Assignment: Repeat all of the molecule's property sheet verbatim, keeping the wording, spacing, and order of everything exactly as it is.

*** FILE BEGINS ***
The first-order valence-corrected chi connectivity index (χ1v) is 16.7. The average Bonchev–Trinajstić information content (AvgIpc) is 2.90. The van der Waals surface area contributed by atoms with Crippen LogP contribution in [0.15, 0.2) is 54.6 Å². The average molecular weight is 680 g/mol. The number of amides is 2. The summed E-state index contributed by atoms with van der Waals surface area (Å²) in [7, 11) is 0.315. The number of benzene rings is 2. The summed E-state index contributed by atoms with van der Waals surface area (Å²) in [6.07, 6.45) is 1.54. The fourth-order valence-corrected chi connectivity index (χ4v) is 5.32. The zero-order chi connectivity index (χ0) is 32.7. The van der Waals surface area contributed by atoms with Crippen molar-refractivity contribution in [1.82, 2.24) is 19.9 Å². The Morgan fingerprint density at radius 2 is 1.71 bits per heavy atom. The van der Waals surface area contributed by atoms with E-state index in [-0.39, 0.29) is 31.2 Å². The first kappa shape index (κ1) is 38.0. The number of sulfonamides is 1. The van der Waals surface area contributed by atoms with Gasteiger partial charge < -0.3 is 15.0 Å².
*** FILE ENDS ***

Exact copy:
The first-order valence-corrected chi connectivity index (χ1v) is 16.7. The average Bonchev–Trinajstić information content (AvgIpc) is 2.90. The van der Waals surface area contributed by atoms with Crippen LogP contribution in [0.15, 0.2) is 54.6 Å². The average molecular weight is 680 g/mol. The number of amides is 2. The summed E-state index contributed by atoms with van der Waals surface area (Å²) in [7, 11) is 0.315. The number of benzene rings is 2. The summed E-state index contributed by atoms with van der Waals surface area (Å²) in [6.07, 6.45) is 1.54. The fourth-order valence-corrected chi connectivity index (χ4v) is 5.32. The zero-order chi connectivity index (χ0) is 32.7. The van der Waals surface area contributed by atoms with Crippen molar-refractivity contribution in [1.82, 2.24) is 19.9 Å². The Morgan fingerprint density at radius 2 is 1.71 bits per heavy atom. The van der Waals surface area contributed by atoms with E-state index in [-0.39, 0.29) is 31.2 Å². The first kappa shape index (κ1) is 38.0. The number of sulfonamides is 1. The van der Waals surface area contributed by atoms with Gasteiger partial charge < -0.3 is 15.0 Å².